From the famous episodes of the whitewashed fence and the ordeal in the cave to the trial of Injun Joe, “The Adventures of Tom Sawyer” is redolent of life in the Mississippi River towns in which Twain spent his own youth. A sombre undercurrent flows through the high humour and unabashed nostalgia of the novel, however, for beneath the innocence of childhood lie the inequities of adult reality – base emotions and superstitions, murder and revenge, starvation and slavery.
This is my first Mark Twain novel, which I read because it is on The List of Banned Books. I am really pleased I picked this book to read – it was full of life, adventure and mischief. Tom Sawyer is a boy out there looking for fun. He runs off to play pirates for a few days and conning other boys into doing jobs his Aunt has assigned him. Twain was a wonderful writer and took me into this world of boy’s play and games.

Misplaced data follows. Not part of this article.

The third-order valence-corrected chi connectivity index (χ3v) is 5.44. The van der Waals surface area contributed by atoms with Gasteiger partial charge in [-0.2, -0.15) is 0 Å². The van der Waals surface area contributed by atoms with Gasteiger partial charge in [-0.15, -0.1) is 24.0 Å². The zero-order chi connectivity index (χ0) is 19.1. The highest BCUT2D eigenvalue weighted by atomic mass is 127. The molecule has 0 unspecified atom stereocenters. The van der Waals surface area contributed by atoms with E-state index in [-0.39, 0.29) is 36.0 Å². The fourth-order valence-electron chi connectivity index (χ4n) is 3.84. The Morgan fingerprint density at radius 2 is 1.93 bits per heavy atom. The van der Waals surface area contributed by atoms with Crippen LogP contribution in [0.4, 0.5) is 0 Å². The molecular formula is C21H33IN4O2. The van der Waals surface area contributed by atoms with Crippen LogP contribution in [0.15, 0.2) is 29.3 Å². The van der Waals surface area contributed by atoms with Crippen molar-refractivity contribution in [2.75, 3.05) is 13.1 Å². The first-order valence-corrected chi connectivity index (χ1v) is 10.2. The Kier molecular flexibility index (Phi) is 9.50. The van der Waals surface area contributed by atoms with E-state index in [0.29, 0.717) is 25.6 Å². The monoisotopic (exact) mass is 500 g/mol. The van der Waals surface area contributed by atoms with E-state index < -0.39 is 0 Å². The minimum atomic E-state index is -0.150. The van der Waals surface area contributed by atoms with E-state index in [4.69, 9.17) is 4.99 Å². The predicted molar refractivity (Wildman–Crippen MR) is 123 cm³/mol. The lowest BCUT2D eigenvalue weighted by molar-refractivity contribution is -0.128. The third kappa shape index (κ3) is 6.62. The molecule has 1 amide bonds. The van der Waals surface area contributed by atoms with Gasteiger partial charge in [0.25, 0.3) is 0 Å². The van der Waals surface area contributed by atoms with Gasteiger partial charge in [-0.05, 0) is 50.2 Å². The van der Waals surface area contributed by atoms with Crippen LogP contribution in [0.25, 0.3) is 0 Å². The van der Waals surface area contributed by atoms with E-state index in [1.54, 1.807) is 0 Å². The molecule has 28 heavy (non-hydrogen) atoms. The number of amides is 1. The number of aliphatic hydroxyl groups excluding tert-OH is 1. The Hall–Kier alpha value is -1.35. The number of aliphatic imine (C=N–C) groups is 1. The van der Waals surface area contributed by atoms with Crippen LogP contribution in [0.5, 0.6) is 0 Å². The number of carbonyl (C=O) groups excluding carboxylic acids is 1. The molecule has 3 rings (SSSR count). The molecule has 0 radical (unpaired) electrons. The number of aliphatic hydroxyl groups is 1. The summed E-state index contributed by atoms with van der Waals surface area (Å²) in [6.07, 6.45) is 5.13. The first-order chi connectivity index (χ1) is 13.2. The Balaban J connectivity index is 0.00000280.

This book is not just about games Tom plays however. On his adventures he discovers a crime with Huckleberry Finn. This twist and the suspense surrounding the event added depth and flavour to his novel. I liked how it played out, the way it fitted into adventures that make this book special.
I enjoyed reading all the characters, and I loved Tom and his cheekiness. He made for an exciting read, and it was fascinating following his activities. I loved his Aunt and the way she wanted the best for him. And I liked Huck Finn too. He was fun but poor – a risk to be with but great fun.
This novel is full of life. It has mystery and adventure. It is fun to read and I felt like I was there and just wanted to know what was going to happen. There was a range of characters and some great mischief occurring. I will definitely be reading The Adventures of Huckleberry Finn very soon.